An eleven-year-old Samoan boy made a model of the large Pipehenge from coat hanger wire. I was so impressed with the idea that I made one myself and used it for display purposes to show its application to technology. Science teachers who saw it were enthusiastic, seeing its potential for teaching astronomy. Earth science teachers suggested that if class sets of these were available they would be useful for laboratory work in senior physics classes. Randell came up with the idea of combining a globe and the wire frame, so a tabletop version, the Earth Space Simulator (ESS) module was developed.
The climbing frame versions (Dedicated Site Pipehenges) continued to be installed in schools and camps as a teaching aid for day and night activity — and as a piece of recreation equipment. As one camp director said, "If they don't know what to do with it at least they can climb on it."
When Rod Cameron, the director of Rainbow Christian Camp in Converse, Indiana, visited Carey Park, he was so impressed with our Pipehenge he said that if he ever had enough money he would get one for his camp. When a family with long association to the camp wanted to donate a piece of equipment in memory of their happy times there, Rod knew what it would be, the Pipehenge!
The Wonder of Pipehenge
As well as being a hands-on teaching aid, Pipehenge is also a research project. Our campers undertake observations and studies that are networked internationally. At Carey Park we have developed comprehensive daytime and evening activities for the three Pipehenge modules for campers and schools using our facilities.
Pipehenge is proof that what may start out as a seemingly insignificant idea can develop into a piece of equipment and a learning concept that has worldwide appeal. This happened because our camp staff saw its potential, developed it, and demonstrated it in a range of forums. And we continue to refine and extend Pipehenge's applications as others contribute their suggestions and ideas.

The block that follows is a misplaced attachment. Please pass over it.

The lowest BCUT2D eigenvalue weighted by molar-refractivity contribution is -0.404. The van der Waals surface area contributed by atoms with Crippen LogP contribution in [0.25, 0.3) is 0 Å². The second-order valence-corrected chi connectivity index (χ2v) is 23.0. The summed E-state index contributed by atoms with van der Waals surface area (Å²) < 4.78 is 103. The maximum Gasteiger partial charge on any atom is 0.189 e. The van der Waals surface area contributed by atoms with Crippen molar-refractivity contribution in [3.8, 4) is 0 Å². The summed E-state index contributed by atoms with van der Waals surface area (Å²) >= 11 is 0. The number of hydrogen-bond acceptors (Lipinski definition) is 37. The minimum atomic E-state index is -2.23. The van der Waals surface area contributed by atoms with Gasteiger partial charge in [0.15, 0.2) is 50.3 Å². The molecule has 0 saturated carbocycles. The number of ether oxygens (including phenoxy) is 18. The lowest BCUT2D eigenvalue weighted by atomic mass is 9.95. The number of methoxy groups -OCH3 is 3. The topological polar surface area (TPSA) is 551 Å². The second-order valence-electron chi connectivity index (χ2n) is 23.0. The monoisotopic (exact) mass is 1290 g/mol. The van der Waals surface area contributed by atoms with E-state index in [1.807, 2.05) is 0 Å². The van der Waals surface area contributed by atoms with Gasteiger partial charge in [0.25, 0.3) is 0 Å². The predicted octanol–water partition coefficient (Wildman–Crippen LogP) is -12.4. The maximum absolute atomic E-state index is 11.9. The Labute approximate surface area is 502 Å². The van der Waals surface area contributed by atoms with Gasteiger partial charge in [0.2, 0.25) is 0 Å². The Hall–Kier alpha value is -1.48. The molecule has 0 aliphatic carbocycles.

Pipehenge is also a skeletal globe of the earth designed for the camp's latitude. The Tropics of Cancer (Summer Arc) and Capricorn (Winter Arc) are marked by curved pipes joining each end of the horizon frames and mark the band of the sun's path across the sky between its solstices (the longest and shortest days). This path is called "the plane of the ecliptic" as seen from the camp's latitude and is the path in the sky along which campers will find the moon, planets, and constellations of the zodiac. The lengths of these pipes represent the hours and minutes of daylight, for mid-summer and mid-winter at camp. Through these activities the calendar attribute of the structure is observed as the seasons change.
Looking North from the navigator's seat, a pipe circle marks the path of the Little Dipper and other circumpolar stars. A ring in the center of the circle marks the North Celestial Pole through which the Polaris is seen at night. Pipehenge is spaceship earth. The seat in the center is the navigator's seat (the optical center) and the point from which campers make most of their observations and may take nighttime photographs, looking North, to show the concentric paths of circumpolar stars.
Eric Jackson is the chairman of Carey Park Christian Camp in Auckland, New Zealand, and has had extensive international camp leadership experience. Until his recent retirement, he was district science adviser for the Auckland Education Board's 600 schools and was responsible for science curriculum development, teacher in-service training, and the development of Education Outside the Classroom programs, particularly those that relate to camps. For more information, contact Eric at firstname.lastname@example.org.
Originally published in the 2005 May/June issue of Camping Magazine.